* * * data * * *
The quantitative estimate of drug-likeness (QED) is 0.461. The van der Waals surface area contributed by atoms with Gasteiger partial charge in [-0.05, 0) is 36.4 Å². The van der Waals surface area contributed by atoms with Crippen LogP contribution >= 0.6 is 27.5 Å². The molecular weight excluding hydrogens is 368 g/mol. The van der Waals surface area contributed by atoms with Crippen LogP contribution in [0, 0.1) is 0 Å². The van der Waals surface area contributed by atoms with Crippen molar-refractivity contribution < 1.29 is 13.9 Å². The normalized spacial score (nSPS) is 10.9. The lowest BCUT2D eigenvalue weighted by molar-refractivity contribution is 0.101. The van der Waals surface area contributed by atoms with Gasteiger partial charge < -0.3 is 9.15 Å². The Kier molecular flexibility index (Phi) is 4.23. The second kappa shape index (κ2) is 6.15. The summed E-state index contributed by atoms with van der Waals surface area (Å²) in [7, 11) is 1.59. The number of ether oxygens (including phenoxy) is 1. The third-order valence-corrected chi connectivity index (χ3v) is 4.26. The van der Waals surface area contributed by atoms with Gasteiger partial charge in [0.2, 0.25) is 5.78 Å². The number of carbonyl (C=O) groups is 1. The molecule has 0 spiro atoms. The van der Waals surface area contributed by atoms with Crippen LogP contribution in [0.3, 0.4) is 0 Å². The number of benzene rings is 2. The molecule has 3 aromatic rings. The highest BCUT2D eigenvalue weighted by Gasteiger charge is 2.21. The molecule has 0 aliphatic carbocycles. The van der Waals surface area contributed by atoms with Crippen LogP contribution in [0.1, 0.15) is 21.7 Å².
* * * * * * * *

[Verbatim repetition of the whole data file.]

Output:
The quantitative estimate of drug-likeness (QED) is 0.461. The van der Waals surface area contributed by atoms with Gasteiger partial charge in [-0.05, 0) is 36.4 Å². The van der Waals surface area contributed by atoms with Crippen LogP contribution >= 0.6 is 27.5 Å². The molecular weight excluding hydrogens is 368 g/mol. The van der Waals surface area contributed by atoms with Crippen LogP contribution in [0, 0.1) is 0 Å². The van der Waals surface area contributed by atoms with Crippen molar-refractivity contribution < 1.29 is 13.9 Å². The normalized spacial score (nSPS) is 10.9. The lowest BCUT2D eigenvalue weighted by molar-refractivity contribution is 0.101. The van der Waals surface area contributed by atoms with Gasteiger partial charge < -0.3 is 9.15 Å². The Kier molecular flexibility index (Phi) is 4.23. The second kappa shape index (κ2) is 6.15. The summed E-state index contributed by atoms with van der Waals surface area (Å²) in [7, 11) is 1.59. The number of ether oxygens (including phenoxy) is 1. The third-order valence-corrected chi connectivity index (χ3v) is 4.26. The van der Waals surface area contributed by atoms with Gasteiger partial charge in [0.2, 0.25) is 5.78 Å². The number of carbonyl (C=O) groups is 1. The molecule has 0 spiro atoms. The van der Waals surface area contributed by atoms with Crippen LogP contribution in [0.3, 0.4) is 0 Å². The number of benzene rings is 2. The molecule has 3 aromatic rings. The highest BCUT2D eigenvalue weighted by Gasteiger charge is 2.21. The molecule has 0 aliphatic carbocycles. The van der Waals surface area contributed by atoms with Crippen LogP contribution in [0.1, 0.15) is 21.7 Å².